Have you driven an economy lately?: Ford cuts miss Louisville, but we’re not done with the gas-guzzler blues

A deep sigh of relief accompanied last week’s announcement that Ford Motor Co. would spare the Louisville Assembly Plant and Kentucky Truck Plant from the latest flourish of the blade, both from city leaders and the families of the 8,719 people who work at the two Louisville plants. The facilities are safe for at least a couple years, and Mayor Abramson, Gov. Fletcher, the state legislature and others say they will continue trying to entice Ford to commit to the two plants further down the line with everything from tax incentives to worker-training programs.

The 8,100 or so hourly workers in Louisville can choose from eight different buyout packages, something Ford is making available to its entire American manufacturing work force; a similar move by General Motors this year netted the company a one-third reduction in employees.

Ford’s job cuts are just one more example of the 30-year stagnancy in American manufacturing jobs. As automation has overtaken everything from automotive to steel production, workers have lost jobs to machines; meanwhile, companies like Ford have been crippled by the cost of pensions and health care for retirees supported by a significantly smaller work force.

In Jefferson County, some 30,000 manufacturing jobs disappeared between 1970 and 2000, according to the Bureau of Economic Analysis. Meanwhile, retail jobs have nearly doubled and professional services (the so-called knowledge-based economy of technology-based jobs and the like) nearly tripled between 1970 and 2000.

But from 2001-04, Louisville lost almost 10,000 manufacturing jobs (the way the BEA considers data changed slightly between 2000 and 2001, so the numbers don’t compare naturally). Over the same period, professional services jobs stayed about the same, with the exception of a large gain in health care. As economists have been saying for a long time, America’s knowledge-based economy is outpacing its blue-collar one. It’s great news that Louisville will keep the Ford plants, but that’s no economic savior.

The job cuts are part of Ford’s revised “Way Forward” plan, the curiously named restructuring program the company hopes will deliver it from the $1.44 billion loss it suffered in the first half of this year, characterized most markedly by its dismal truck and SUV sales. Nine North American plants will close by 2008, dropping Ford’s manufacturing capacity on this continent by over a quarter. Roughly 14,000 salaried jobs will be gone.

Ford has a few reasons to keep the Louisville plants open, according to U of L economist Paul Coomes: The city is blessed with near-perfect geography for automotive manufacturing, much of which occurs between I-65 and I-75, and Explorers assembled at the Louisville Assembly Plant are heavy and costly to ship, so the centralized location is key. Also, the state has among the lowest electricity rates in the country, and the plants guzzle electricity like an F-350 slurps diesel.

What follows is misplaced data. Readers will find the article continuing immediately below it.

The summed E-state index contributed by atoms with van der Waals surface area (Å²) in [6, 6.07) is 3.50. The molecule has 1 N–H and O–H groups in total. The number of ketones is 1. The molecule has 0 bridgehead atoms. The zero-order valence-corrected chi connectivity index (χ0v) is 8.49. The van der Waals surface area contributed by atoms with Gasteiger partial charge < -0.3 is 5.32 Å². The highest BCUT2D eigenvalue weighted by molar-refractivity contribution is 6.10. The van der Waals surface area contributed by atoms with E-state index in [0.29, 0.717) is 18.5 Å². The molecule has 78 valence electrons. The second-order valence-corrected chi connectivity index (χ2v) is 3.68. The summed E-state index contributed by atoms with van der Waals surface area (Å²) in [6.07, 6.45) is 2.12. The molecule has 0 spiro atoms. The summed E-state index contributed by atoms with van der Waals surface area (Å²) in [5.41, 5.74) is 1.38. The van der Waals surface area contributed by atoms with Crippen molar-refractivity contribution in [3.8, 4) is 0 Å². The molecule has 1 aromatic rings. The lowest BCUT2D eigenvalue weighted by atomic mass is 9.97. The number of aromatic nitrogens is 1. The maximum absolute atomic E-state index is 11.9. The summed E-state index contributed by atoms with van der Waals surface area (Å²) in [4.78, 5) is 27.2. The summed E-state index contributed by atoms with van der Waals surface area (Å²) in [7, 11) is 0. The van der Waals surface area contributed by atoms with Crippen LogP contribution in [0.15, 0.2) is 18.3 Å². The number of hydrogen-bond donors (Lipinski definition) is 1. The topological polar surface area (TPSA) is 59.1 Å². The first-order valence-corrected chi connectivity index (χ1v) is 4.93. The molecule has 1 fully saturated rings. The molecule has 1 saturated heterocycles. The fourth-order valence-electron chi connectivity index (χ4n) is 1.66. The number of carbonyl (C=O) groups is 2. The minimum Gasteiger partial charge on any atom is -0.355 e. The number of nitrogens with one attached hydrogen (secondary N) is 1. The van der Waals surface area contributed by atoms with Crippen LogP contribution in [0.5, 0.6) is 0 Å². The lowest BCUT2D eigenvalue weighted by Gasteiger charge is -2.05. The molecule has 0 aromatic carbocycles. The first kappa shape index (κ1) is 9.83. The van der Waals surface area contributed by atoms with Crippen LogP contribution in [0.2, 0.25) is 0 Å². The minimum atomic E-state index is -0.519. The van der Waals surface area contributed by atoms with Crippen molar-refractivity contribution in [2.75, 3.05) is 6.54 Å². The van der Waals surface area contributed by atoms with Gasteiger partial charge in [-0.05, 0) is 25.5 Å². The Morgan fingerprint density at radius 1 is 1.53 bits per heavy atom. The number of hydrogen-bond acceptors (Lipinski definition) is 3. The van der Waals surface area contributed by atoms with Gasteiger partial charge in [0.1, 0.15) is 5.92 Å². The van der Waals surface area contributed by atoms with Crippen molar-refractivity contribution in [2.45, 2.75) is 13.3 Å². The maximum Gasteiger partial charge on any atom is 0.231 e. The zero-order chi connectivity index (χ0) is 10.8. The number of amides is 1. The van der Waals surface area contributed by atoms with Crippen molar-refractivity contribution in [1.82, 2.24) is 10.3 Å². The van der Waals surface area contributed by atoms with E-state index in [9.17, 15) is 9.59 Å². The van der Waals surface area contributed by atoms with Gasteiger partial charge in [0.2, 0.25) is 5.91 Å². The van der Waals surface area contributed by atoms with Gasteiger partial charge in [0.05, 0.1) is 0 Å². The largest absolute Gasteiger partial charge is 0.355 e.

So what are city and state leaders doing to keep Ford here? They can’t say exactly before formal offers are made. But with Ford considering the next five years, it seems the decision to close the plants rests on whether Ford decides to upgrade them. Both lack flexible production platforms, and the Louisville Assembly Plant is currently capable of building only the Explorer and the similar Mercury Mountaineer.

“Our focus is to attract Ford Motor Co. to invest in these plants,” Mayor Abramson said in an interview Monday. “So what that means is we would like to see investment in things such as the flex platform, which would give them the capability to make different vehicles on the same line.”

But what’s happening at Ford is a microcosm of a long, sloping trend in American manufacturing.
“While they haven’t eliminated all those jobs, a lot of them are early buyouts, and they’re not replacing them at the same pace, so the work force is graying, is the term,” said Art Wheaton, an industry education specialist at Cornell University’s School of Industrial and Labor Relations. “You’re not hiring a lot of new people, so the work force starts to get older, and both GM and Ford ran into what they call legacy cost issues.”

Add to that Ford’s notoriously inflexible adaptation to market trends toward smaller, more fuel-efficient cars (roughly two-thirds of its sales are trucks and SUVs), Wheaton said, and the problem becomes self-evident.

What Ford’s woes mean for Louisville raises the broader question: What does it mean for the middle class?
“If I’m an employer and I can get rid of my older workers and buy them out, is it in my best interest to bring in younger workers with less pay and less benefits?” said Ron Crouch, director of the Kentucky State Data Center at U of L. Crouch is concerned that the obvious answer to his question — Yes — will have a multiplier effect on the economy, and lead to a continued slimming of America’s middle class.

For Louisville, it’s a matter of nurturing and attracting more knowledge-based jobs — everything from offering economic incentives to improving Kentucky’s low-end education levels — while hanging onto the well-paying manufacturing jobs at places like Ford and General Electric.

“While we continue to work to retain the good-paying manufacturing jobs, we at the same time are focused heavily on knowledge-based jobs — biotech, life science, using the research from the medical school at the university, looking at the tech companies that are developing and growing, financial companies that are developing and growing, those kinds of institutions,” Abramson said.

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